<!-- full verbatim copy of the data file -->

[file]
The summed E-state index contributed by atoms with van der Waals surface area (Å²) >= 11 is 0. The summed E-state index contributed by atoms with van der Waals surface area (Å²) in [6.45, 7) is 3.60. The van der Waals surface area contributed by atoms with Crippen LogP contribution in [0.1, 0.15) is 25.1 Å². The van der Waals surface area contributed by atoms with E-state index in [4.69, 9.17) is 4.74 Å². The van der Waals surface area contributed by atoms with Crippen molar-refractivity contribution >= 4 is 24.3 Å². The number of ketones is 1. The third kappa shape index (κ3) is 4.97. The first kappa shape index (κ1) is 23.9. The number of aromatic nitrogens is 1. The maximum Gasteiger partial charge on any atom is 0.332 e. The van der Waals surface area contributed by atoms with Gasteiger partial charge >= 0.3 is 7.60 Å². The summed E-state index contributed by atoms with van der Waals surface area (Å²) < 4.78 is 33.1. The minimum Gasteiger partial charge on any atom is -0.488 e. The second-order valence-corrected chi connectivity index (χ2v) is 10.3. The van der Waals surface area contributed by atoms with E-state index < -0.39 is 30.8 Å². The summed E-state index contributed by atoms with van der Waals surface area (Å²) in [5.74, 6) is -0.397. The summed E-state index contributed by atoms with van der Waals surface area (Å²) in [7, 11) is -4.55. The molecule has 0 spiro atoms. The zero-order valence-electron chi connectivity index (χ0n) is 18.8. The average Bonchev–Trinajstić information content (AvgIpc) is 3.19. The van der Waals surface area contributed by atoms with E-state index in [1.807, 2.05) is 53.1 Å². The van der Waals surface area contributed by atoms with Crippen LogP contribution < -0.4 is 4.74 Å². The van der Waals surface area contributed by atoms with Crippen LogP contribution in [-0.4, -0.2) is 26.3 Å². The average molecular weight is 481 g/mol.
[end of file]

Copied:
The summed E-state index contributed by atoms with van der Waals surface area (Å²) >= 11 is 0. The summed E-state index contributed by atoms with van der Waals surface area (Å²) in [6.45, 7) is 3.60. The van der Waals surface area contributed by atoms with Crippen LogP contribution in [0.1, 0.15) is 25.1 Å². The van der Waals surface area contributed by atoms with E-state index in [4.69, 9.17) is 4.74 Å². The van der Waals surface area contributed by atoms with Crippen molar-refractivity contribution >= 4 is 24.3 Å². The number of ketones is 1. The third kappa shape index (κ3) is 4.97. The first kappa shape index (κ1) is 23.9. The number of aromatic nitrogens is 1. The maximum Gasteiger partial charge on any atom is 0.332 e. The van der Waals surface area contributed by atoms with Gasteiger partial charge >= 0.3 is 7.60 Å². The summed E-state index contributed by atoms with van der Waals surface area (Å²) < 4.78 is 33.1. The minimum Gasteiger partial charge on any atom is -0.488 e. The second-order valence-corrected chi connectivity index (χ2v) is 10.3. The van der Waals surface area contributed by atoms with E-state index < -0.39 is 30.8 Å². The summed E-state index contributed by atoms with van der Waals surface area (Å²) in [5.74, 6) is -0.397. The summed E-state index contributed by atoms with van der Waals surface area (Å²) in [7, 11) is -4.55. The molecule has 0 spiro atoms. The zero-order valence-electron chi connectivity index (χ0n) is 18.8. The average Bonchev–Trinajstić information content (AvgIpc) is 3.19. The van der Waals surface area contributed by atoms with E-state index in [1.807, 2.05) is 53.1 Å². The van der Waals surface area contributed by atoms with Crippen LogP contribution < -0.4 is 4.74 Å². The van der Waals surface area contributed by atoms with Crippen LogP contribution in [-0.4, -0.2) is 26.3 Å². The average molecular weight is 481 g/mol.